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The Burmese python (Python molurus bivittatus) is an immense semi-aquatic snake that is non-venomous and fang-free. In terms of physical size, the Burmese python is truly a sight to behold, sometimes weighing more than 200 pounds. These carnivorous constrictors reside in a wide array of environments.
Geography of the Burmese Python
The Burmese python originated in southeastern Asia, as its name expresses. "Burma" is the former name of Myanmar, which is a southeastern Asian nation. In southeastern Asia, these massive pythons live in grassy swamps and open jungles. Other areas that are home to these weighty pythons include southern regions of China, northeastern regions of India, Vietnam, Thailand, Cambodia, Indonesia, various East Indies islands, Indonesia, Bangladesh and the Malay Peninsula.
Natural Habitat of the Burmese Python
Burmese pythons live in many diverse settings, including mountainous areas, rugged foothills, swamps, woodlands, arid forests, river valleys, marshes and grasslands. They especially prefer to live in rainforests that are in close proximity to brooks or streams, as reliable and consistent water is imperative for their survival.
Burmese Python Existence in Florida
Through introduction, Burmese pythons also reside in Florida's Everglades area, according to the Oregon Zoo. Since Burmese pythons are often kept as pets, this introduction may be a result of an owner losing a snake or purposefully releasing one into the wild. The latter concept may be especially plausible as Burmese pythons grow to very, very large sizes that inexperienced owners may not be prepared for. Burmese pythons are big on freshwater environments. Within the Everglades, Burmese pythons are common by agricultural sites, in lakes, in swamps, near homes, in salt marshes, in constructed canals and in tropical hardwood hammocks. They also often live near tightly-packed populations of punk trees.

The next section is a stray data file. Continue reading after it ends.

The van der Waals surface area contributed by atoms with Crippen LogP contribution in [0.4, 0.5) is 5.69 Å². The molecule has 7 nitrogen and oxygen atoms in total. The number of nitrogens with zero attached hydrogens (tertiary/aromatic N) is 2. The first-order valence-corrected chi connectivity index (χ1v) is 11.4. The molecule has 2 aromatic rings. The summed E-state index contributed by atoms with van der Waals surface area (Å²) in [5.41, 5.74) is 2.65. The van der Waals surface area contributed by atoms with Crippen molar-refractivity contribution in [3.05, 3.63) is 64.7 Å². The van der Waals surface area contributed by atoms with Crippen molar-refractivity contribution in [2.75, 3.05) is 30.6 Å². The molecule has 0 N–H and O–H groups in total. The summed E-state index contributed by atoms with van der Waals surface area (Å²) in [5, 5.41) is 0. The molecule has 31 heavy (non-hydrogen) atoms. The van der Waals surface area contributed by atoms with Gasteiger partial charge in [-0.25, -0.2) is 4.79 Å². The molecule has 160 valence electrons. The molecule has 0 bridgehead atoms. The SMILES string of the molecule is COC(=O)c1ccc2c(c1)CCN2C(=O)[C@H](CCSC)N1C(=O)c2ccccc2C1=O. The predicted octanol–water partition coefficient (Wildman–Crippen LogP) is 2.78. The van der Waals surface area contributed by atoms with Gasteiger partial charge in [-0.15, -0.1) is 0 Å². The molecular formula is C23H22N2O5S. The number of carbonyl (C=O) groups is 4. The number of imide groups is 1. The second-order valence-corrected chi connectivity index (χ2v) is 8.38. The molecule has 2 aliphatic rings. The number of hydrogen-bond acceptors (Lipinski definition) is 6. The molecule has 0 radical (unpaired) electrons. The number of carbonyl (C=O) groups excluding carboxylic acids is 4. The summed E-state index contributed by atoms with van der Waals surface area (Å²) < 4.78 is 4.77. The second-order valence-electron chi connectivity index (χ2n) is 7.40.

Predominantly Terrestrial Animals
Although Burmese pythons are fully capable of swimming, they spend the majority of their time on land. It is not at all unusual to spot these terrestrial snakes in bodies of water, however. Burmese pythons have the ability to remain underwater for a maximum of 30 minutes without having to come back up for air.
- National Park Service: Burmese Pythons
- Smithsonian National Zoological Park: Burmese Python Fact Sheet
- National Geographic: Burmese Python
- Oregon Zoo: Burmese Python
- Florida Museum of Natural History: Burmese Python
- Sea World: Burmese Python
- Chicago Zoological Society: Burmese Python
- UF Department of Wildlife Ecology & Conservation: Burmese Python
- Jupiterimages/Comstock/Getty Images